April Glasco, the founder of Second Chance Last Opportunity, wanted to get her nonprofit's message out.
What better way than building a float that would appear before thousands of spectators Nov. 11 at the annual Santa's Grand Arrival Parade that snakes down Cattlemen Road at the University Town Center?
But, of course, first it had to be built. They found a hauling trailer for the base and went to work.
"We started working, and it looked like a trailer," Glasco said with a laugh. "Then we got to the middle (of the process), and it still looked like a trailer.
"But three days ago, we added the purple to it, which is the color of our building."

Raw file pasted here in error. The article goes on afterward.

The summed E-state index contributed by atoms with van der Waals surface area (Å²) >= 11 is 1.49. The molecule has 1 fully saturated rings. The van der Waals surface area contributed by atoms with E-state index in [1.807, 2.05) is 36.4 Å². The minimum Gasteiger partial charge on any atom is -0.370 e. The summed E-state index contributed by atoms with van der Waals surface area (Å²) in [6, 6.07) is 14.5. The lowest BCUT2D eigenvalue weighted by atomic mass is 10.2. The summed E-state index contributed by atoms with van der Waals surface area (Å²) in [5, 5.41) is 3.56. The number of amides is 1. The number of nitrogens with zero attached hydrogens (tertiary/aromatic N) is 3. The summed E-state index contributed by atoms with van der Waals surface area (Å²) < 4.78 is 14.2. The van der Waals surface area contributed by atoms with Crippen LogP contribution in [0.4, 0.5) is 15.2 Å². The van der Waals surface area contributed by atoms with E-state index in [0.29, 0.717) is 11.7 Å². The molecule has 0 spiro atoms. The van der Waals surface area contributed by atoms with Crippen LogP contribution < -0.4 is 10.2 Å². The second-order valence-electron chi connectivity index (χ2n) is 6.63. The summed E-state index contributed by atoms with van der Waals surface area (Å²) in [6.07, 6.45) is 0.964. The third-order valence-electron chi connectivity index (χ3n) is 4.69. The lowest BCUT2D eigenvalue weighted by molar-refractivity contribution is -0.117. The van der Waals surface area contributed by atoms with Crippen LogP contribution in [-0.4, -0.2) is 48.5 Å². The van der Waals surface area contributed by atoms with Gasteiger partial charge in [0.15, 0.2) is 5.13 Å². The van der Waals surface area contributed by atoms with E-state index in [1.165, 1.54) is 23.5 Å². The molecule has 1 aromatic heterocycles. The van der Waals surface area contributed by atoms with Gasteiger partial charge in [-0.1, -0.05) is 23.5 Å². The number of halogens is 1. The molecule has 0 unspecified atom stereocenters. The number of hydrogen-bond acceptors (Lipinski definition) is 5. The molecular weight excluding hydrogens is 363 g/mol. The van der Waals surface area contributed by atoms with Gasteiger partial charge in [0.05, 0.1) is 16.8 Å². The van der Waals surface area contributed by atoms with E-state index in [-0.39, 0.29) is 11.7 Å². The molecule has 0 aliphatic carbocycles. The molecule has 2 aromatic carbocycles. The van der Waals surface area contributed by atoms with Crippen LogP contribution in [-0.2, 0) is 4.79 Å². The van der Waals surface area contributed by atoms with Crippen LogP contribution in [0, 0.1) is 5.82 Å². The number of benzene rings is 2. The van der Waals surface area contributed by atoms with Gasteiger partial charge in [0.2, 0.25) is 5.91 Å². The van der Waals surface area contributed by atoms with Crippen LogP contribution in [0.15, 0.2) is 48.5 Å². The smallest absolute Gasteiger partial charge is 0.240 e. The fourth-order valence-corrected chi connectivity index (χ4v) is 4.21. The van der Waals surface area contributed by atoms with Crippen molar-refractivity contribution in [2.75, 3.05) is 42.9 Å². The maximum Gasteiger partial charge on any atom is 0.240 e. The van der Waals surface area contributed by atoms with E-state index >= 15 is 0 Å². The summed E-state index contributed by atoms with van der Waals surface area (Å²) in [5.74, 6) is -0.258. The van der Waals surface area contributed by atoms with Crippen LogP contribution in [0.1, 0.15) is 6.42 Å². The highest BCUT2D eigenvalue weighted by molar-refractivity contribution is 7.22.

The volunteers felt a sense of pride. They were ready.
"Everything was done by us," Glasco said. "It was hands-on. It was a lot of fun, … a team effort."
She said her nonprofit is an emergency crisis center and the message is about empowerment, and hope.
Other nonprofits had similar messages. April Barnes of Blaze of Hope said her nonprofit pays the bills to support children who have family members in the hospital. Besides the float they built, they were throwing out glow-in-the-dark bracelets.
Every inch of Cattlemen Road was packed with spectators, many who were waving glow sticks to add to the festive holiday season lighting all along the corridor. The event began with high-wire artist Nik Wallenda crossing high above Cattlemen Road to pass the 50-foot Christmas tree that flashed on when he arrived.
He ever-so-slowly maneuvered his long balance pole around the top of the tree, and finished his exhibition safely to a huge applause.
The parade was capped, of course, by Santa's arrival.